‘If you want to do a popular job, go work for the Red Cross’: how Kim Kelly gained respect under pressure

A meeting featuring an all-time great edition of the Stewards’ Cup provides a fitting farewell for ‘racing tragic’ Kim Kelly after two decades in the hot seat as a Jockey Club steward.

Kim Kelly's time in Hong Kong is coming to an end. (Photo by Lo Chun Kit)

Michael Cox



Before an ambitious and highly touted racing official Kim Kelly left Sydney for a role on the Hong Kong Jockey Club stewards’ panel in 2002 he had heard about the intensity of the jurisdiction, but had his doubts. Surely it wasn’t the “every race is like a Group 1” pressure cooker people claimed. 

“Before I came here here there was this old adage that I had heard people say, that ‘in Hong Kong, every day is Golden Slipper day’, and I would play that down a little bit,” Kelly told Asian Racing Report in the lead-up to his final meeting in the city after two decades – including 13 years as chief steward – on January 29. “But I learnt very quickly, when I got here, that what they said was exactly right.

“For 88 race meetings each season, every single day is like Golden Slipper day, there are days in other jurisdictions where there are midweek meetings with less races and small fields, and you can go into it thinking that ‘today might not be a bad day,’ but you can never go into a race meeting here with that mindset, you have to be ready for anything.” 

Massive, sometimes volatile betting pools, the biggest-per-race prize money in the world and tight racing featuring the most competitive riders from all parts of the racing world are just the start of what makes Hong Kong racing a tough task for stewards at Sha Tin and Happy Valley.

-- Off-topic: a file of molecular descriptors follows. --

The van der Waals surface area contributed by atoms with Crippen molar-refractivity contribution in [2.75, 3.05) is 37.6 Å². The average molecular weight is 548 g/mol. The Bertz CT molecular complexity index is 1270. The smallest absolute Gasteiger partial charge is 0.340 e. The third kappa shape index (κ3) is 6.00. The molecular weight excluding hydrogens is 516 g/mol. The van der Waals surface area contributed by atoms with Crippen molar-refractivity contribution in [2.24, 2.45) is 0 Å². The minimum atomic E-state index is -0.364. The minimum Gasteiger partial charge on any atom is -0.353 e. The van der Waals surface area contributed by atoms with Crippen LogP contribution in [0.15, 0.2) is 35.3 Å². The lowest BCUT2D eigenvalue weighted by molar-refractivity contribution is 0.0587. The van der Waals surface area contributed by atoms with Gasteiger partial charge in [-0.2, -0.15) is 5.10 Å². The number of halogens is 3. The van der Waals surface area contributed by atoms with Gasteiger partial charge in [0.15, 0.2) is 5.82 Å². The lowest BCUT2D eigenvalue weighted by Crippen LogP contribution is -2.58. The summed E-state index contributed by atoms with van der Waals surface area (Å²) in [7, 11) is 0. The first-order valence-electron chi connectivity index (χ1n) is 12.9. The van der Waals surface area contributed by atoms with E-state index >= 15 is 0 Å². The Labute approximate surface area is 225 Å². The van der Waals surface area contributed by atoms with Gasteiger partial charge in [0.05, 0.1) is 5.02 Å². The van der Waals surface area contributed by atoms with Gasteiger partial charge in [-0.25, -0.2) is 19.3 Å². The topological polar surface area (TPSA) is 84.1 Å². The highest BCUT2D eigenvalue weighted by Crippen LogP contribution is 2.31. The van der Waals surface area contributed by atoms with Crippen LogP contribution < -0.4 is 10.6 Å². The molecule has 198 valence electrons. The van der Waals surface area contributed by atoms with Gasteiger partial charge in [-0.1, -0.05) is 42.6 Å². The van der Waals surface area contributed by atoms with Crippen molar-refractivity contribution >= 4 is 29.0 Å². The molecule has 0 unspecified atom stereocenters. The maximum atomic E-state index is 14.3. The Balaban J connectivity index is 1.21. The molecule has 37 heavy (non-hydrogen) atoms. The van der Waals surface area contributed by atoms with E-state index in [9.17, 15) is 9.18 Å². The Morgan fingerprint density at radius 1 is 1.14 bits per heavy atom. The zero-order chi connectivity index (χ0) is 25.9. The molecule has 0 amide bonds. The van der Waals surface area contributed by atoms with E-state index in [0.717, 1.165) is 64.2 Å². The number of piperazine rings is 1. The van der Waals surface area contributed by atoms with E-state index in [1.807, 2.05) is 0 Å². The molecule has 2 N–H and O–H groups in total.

“There’s a lot that can go wrong in a horse race, anywhere in the world, but there’s so much more that can go wrong in a race here,” Kelly says. 

And of course, at times, things have gone wrong during a stint as the man in charge of ensuring Hong Kong racing is run safely and fairly. Perhaps the first that comes to mind – when it comes to a pressure decision – was when Kelly voided a race for the first time in more than 130 years of racing in Hong Kong, triggering the refund of HK$126 million (US$16 million) in bets, all because of a barrier malfunction caused by a stray garden rake.


'Rakegate' saw a race at Happy Valley voided in 2016. (Photo by Lo Chun Kit)

As memorable as it was, that incident, dubbed “rakegate”, was outside of Kelly’s control, and it has been noted that what hasn’t gone wrong during his time in charge are the types of reputation damaging, race fixing and corruption scandals that plagued Hong Kong racing in the 1980s and 1990s. There has not been an Independent Commission Against Corruption (ICAC) inquiry into manipulation of races during Kelly’s tenure. 

We could try and describe Kelly’s professional demeanour – the words forthright, direct and intense come to mind – but perhaps it is best just to say that his WhatsApp avatar is a picture of Darth Vader. Some people choose cute pet photos or food pics. “I am a Star Wars fan, but I think he has a character whose personality I identify with,” he says of the choice.